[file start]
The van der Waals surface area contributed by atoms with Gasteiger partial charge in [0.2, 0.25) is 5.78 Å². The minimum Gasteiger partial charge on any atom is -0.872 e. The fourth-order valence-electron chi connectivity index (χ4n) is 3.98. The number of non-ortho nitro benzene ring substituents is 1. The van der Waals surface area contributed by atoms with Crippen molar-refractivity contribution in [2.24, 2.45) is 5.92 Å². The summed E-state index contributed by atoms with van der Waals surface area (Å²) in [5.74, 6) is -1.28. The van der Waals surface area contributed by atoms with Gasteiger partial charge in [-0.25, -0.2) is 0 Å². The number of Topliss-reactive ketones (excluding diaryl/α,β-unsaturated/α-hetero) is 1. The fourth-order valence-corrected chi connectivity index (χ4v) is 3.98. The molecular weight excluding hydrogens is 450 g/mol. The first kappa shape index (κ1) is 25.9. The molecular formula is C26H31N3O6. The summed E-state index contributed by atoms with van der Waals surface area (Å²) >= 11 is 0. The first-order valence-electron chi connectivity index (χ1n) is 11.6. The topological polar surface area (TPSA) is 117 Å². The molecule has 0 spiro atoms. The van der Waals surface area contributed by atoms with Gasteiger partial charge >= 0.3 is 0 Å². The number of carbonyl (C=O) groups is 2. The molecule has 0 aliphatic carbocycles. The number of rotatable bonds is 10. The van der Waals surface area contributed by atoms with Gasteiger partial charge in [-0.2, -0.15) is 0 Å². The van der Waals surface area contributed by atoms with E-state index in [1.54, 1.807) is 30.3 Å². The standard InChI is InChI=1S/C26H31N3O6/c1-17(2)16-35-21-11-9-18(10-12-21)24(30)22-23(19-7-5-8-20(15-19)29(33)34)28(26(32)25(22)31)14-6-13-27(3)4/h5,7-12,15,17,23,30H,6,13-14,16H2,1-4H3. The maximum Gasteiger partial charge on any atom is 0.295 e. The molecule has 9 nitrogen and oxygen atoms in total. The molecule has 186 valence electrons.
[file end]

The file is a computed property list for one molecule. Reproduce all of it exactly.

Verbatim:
The van der Waals surface area contributed by atoms with Gasteiger partial charge in [0.2, 0.25) is 5.78 Å². The minimum Gasteiger partial charge on any atom is -0.872 e. The fourth-order valence-electron chi connectivity index (χ4n) is 3.98. The number of non-ortho nitro benzene ring substituents is 1. The van der Waals surface area contributed by atoms with Crippen molar-refractivity contribution in [2.24, 2.45) is 5.92 Å². The summed E-state index contributed by atoms with van der Waals surface area (Å²) in [5.74, 6) is -1.28. The van der Waals surface area contributed by atoms with Gasteiger partial charge in [-0.25, -0.2) is 0 Å². The number of Topliss-reactive ketones (excluding diaryl/α,β-unsaturated/α-hetero) is 1. The fourth-order valence-corrected chi connectivity index (χ4v) is 3.98. The molecular weight excluding hydrogens is 450 g/mol. The first kappa shape index (κ1) is 25.9. The molecular formula is C26H31N3O6. The summed E-state index contributed by atoms with van der Waals surface area (Å²) >= 11 is 0. The first-order valence-electron chi connectivity index (χ1n) is 11.6. The topological polar surface area (TPSA) is 117 Å². The molecule has 0 spiro atoms. The van der Waals surface area contributed by atoms with Gasteiger partial charge >= 0.3 is 0 Å². The number of carbonyl (C=O) groups is 2. The molecule has 0 aliphatic carbocycles. The number of rotatable bonds is 10. The van der Waals surface area contributed by atoms with Gasteiger partial charge in [-0.2, -0.15) is 0 Å². The van der Waals surface area contributed by atoms with E-state index in [1.54, 1.807) is 30.3 Å². The standard InChI is InChI=1S/C26H31N3O6/c1-17(2)16-35-21-11-9-18(10-12-21)24(30)22-23(19-7-5-8-20(15-19)29(33)34)28(26(32)25(22)31)14-6-13-27(3)4/h5,7-12,15,17,23,30H,6,13-14,16H2,1-4H3. The maximum Gasteiger partial charge on any atom is 0.295 e. The molecule has 9 nitrogen and oxygen atoms in total. The molecule has 186 valence electrons.